If TikTok gets banned (and it’s a very big “if”), advertisers need to know where consumers will go. Instagram and YouTube would likely benefit, but OTT TV like Netflix could also see gains. Advertisers may even branch out to other categories entirely, like retail media. Here are five charts showing what could happen.
TikTok users said they would replace TikTok with Instagram Reels, which was closely followed by YouTube Shorts, according to Cowen. Some 37% of people say they have no plans to shift to another platform in the event of a TikTok ban, but considering overall time spent with digital video in the US will be over 3 hours per day on average this year, it’s likely these users would also pivot.
A pivot to Reels, which are supported on both Instagram and Facebook, makes sense, because over 130 million users already frequent both platforms, according to our forecast. But TikTok may have Instagram beat in use.
The platform announced it had 150 million monthly active users last week. But it’s unclear if that’s an average or a specific month’s use. That number also likely includes business, duplicative, and spam accounts, meaning the real number of people scrolling TikTok is likely lower.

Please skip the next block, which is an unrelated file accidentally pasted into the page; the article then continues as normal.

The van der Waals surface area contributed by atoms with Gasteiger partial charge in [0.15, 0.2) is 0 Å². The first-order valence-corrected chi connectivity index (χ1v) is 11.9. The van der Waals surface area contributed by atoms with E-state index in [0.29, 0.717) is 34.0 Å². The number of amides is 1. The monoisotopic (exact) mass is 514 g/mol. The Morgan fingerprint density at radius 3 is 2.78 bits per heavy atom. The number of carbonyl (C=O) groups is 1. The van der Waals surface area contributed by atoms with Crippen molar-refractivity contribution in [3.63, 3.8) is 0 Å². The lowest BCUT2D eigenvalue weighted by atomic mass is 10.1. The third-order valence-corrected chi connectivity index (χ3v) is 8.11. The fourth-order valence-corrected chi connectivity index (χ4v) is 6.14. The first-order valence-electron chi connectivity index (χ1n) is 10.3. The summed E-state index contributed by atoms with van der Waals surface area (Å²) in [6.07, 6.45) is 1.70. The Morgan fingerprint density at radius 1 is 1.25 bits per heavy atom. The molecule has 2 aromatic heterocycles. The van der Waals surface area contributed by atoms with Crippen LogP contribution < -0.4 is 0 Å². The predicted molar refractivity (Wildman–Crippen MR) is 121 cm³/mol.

Instagram was the most downloaded social media app in the US last year, according to Apptopia. TikTok is not on this list, because Apptopia now classifies the site as an entertainment platform rather than a social media one.
Considering TikTok serves digital videos, that classification makes sense. But would TikTok users want to replace an entertainment app with a social one like Instagram? In the event of a ban, they may not have another option.
Last year, TikTok surpassed YouTube in average time spent per day by US users, according to our forecast. With time spent on TikTok increasing, the app could start to replace Netflix next as it encroaches on a wider range of media formats than just social.
More people use YouTube than TikTok. If TikTok went away, they’d probably spend more time on YouTube. But people could also end up spending more time with other forms of media, including OTT TV formats like Netflix.
While social media ad spend slows, retail media ad spend is climbing. Retail media could indirectly benefit from a TikTok ban, according to Insider Intelligence principal analyst Jasmine Enberg.
Whether TikTok gets banned or not, advertisers should look not only at where users are spending their time, but at where ad spend goes the furthest. Right now, retail media looks like a pretty good option.
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